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Sigur Rós (live)

Mind Your Head
Royal Festival Hall, London
1 October 2002

After a blazing performance by Coil, (which was, incidentally, their best yet which I’ve seen: completely charged with the energy one craves from Coil) I was not optimistic about seeing Sigur Ros, despite being a devoted lover of Agaetis Byrjun. Another example of a headliner being shown up by their “special guests”? Just goes to show how wonderful it is when expectations are low and surprise is at hand, for Sigur Rós delivered one of the most beautiful performances I have ever seen.

There were eight of them in total, none of them looking as if they could have breached the 25 year old mark. I could not tell you a thing about their set list, as I had never heard most of the songs they played and couldn’t understand them if I knew the titles. Singing in what might be their native Icelandic, might have been his own made up tongue “Hopelandish”, Jón Thór Birgisson absolutely shocked me with a splendor of vocal noise the likes of which I have never witnessed. Ranging high and middle, loud and clear as a crystal goblet Jón Thór put me in mind of days gone when there was an appreciation of voice so reverent boys gave up all to become castrato chanteurs. Was this what it was like too hear the eunuchs for God singing their balls off literally? And will this modern day boy be able to perform like this always?

I believe that the only things perfect about Sigur Rós is the voice of Birgisson, and the gorgeous percussion by yet another angelicly inspired young boy. Their passions for their crafts shone through massive body language so there was no mistaking their enthusiasm. Jón Thór was even able to drag a bow to and fro across his own guitar to add something barely audible but erily suited to his own voice. Everything else was only nearly perfect. The eight youths manipulated and switched theirselves around a myriad of instruments: keyboards, guitars, drums, flutes, picolos, synths, violins, cellos and a lovely piano. There were of course inevitable flaws, mostly in the use of recorded extras. Before seeing the show, I had the impression that the vocals were more shared between multiple singers. It was a bit sloppy the fading in and out of just the one boy’s taped accompaniment of himself. I suppose it was a necessary evil, to maintain the layered effect of that ghostly voice, but it seems to me it could have all been pulled off a bit more discreetly.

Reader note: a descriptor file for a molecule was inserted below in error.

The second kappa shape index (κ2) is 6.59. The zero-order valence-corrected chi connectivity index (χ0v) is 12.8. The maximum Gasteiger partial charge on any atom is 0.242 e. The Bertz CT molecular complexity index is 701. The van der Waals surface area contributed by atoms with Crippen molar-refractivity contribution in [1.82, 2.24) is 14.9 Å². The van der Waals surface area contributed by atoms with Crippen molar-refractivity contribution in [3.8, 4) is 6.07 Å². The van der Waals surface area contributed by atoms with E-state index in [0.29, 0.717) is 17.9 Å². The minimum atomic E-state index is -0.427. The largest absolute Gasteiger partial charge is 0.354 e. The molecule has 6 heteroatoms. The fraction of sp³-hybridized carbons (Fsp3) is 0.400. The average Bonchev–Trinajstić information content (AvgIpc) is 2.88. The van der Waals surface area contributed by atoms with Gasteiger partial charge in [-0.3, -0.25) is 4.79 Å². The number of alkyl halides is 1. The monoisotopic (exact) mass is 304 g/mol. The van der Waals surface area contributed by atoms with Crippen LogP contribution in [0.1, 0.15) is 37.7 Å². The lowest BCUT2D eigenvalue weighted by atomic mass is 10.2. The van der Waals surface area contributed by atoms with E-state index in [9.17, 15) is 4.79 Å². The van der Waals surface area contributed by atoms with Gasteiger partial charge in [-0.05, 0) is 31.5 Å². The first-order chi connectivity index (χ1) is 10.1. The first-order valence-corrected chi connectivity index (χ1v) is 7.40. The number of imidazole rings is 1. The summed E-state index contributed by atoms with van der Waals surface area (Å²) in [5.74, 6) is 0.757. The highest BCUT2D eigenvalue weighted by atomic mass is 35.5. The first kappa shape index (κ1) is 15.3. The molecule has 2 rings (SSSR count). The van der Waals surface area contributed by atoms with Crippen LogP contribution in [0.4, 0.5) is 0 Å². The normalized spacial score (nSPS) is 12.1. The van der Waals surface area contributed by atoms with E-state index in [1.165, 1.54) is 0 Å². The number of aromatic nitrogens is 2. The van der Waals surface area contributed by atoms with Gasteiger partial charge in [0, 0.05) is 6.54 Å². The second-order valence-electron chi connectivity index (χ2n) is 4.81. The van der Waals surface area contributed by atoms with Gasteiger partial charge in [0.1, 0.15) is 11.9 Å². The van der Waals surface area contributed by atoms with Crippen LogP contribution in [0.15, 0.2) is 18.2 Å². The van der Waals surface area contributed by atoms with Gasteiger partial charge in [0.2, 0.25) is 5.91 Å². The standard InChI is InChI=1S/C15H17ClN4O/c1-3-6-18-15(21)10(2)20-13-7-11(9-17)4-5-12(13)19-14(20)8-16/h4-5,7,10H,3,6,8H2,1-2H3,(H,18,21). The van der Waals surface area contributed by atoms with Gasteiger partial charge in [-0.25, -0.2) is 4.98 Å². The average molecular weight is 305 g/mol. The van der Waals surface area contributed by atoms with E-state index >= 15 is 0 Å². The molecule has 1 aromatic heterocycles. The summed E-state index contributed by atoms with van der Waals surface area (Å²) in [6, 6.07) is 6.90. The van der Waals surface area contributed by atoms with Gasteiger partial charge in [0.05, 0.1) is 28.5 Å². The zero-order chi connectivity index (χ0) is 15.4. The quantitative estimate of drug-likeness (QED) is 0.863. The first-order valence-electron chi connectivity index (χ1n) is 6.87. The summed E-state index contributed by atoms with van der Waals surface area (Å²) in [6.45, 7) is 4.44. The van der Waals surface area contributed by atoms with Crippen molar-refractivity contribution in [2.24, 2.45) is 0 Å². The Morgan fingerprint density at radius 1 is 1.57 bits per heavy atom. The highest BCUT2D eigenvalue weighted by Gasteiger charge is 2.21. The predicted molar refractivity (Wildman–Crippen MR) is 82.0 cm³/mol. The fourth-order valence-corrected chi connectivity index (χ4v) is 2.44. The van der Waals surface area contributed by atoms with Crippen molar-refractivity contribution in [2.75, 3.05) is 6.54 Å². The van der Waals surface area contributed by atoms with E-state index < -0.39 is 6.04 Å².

The show was visually enhanced by a video series of home-movie-like images of children playing; all distorted and unfocused, hyper-coloured and chromed. Happy children with just a hint of taint enough to be a tiny bit disturbing. I think the band could have benefited from a bit better staging and wardrobe to really accentuate the bizare children routine instead of just appearing dowdy and blasé. The engineers at the Festival Hall do deserve a bit of kudos for fantastic lighting which worked perfectly with the evocotive music pouring forth and the sound quality for the whole night was exemplerary. I must admit to a bit of annoyance at an audience member to my rear left who felt so inspired she just had to sing along in her own off key sort of way, but then who could blame her really? Sigur Rós has that kind of haunting sound that does course through one’s nerve endings and it all feels beautifully organic as the sound seems to fuse with the blood flow. If I had not restrained myself to better hear Jón Thór, I might have joined her.

There were a lot of people attending who disagreed with me utterly. The hard core of the Coil fanbase and others less given to emotional attatchment to music seemed nonplussed and retired to the bars. I think for the technical listeners, there were probably obvious mistakes or disappointments to Sigur Rós’ performance, although to me, it just seemed like on purpose demonstrations of dissonance. Well, at any rate, despite the groanings of those in the audience more interested in what is avant and ultra-outré for this season, and the questionable longevity of a band like Sigur Rós, whose magic seems perhaps to be tied in with fleeting youth, tonights performance for Mind Your Head was inspiring, mysterious and spectacular.

-Lilly Novak-

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